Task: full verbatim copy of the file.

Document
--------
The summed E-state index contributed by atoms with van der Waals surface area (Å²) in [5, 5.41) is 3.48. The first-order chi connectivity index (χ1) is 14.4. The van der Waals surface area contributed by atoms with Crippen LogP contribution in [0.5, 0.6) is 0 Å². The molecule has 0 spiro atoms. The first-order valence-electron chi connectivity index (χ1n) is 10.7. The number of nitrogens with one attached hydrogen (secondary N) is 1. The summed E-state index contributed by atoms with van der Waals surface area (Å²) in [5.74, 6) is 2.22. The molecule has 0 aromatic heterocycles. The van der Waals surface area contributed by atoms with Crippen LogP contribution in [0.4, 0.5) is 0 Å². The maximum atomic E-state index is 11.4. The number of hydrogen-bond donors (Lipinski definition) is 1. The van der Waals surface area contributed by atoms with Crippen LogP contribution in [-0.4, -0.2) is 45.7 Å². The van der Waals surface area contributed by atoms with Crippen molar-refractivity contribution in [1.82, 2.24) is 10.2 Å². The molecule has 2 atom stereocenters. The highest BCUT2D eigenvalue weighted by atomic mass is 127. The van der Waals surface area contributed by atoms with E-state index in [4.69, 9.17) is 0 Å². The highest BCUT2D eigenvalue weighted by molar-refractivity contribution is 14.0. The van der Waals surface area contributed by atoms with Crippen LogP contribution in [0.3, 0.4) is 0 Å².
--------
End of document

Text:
The summed E-state index contributed by atoms with van der Waals surface area (Å²) in [5, 5.41) is 3.48. The first-order chi connectivity index (χ1) is 14.4. The van der Waals surface area contributed by atoms with Crippen LogP contribution in [0.5, 0.6) is 0 Å². The molecule has 0 spiro atoms. The first-order valence-electron chi connectivity index (χ1n) is 10.7. The number of nitrogens with one attached hydrogen (secondary N) is 1. The summed E-state index contributed by atoms with van der Waals surface area (Å²) in [5.74, 6) is 2.22. The molecule has 0 aromatic heterocycles. The van der Waals surface area contributed by atoms with Crippen LogP contribution in [0.4, 0.5) is 0 Å². The maximum atomic E-state index is 11.4. The number of hydrogen-bond donors (Lipinski definition) is 1. The van der Waals surface area contributed by atoms with Crippen LogP contribution in [-0.4, -0.2) is 45.7 Å². The van der Waals surface area contributed by atoms with Crippen molar-refractivity contribution in [1.82, 2.24) is 10.2 Å². The molecule has 2 atom stereocenters. The highest BCUT2D eigenvalue weighted by atomic mass is 127. The van der Waals surface area contributed by atoms with E-state index in [4.69, 9.17) is 0 Å². The highest BCUT2D eigenvalue weighted by molar-refractivity contribution is 14.0. The van der Waals surface area contributed by atoms with Crippen LogP contribution in [0.3, 0.4) is 0 Å².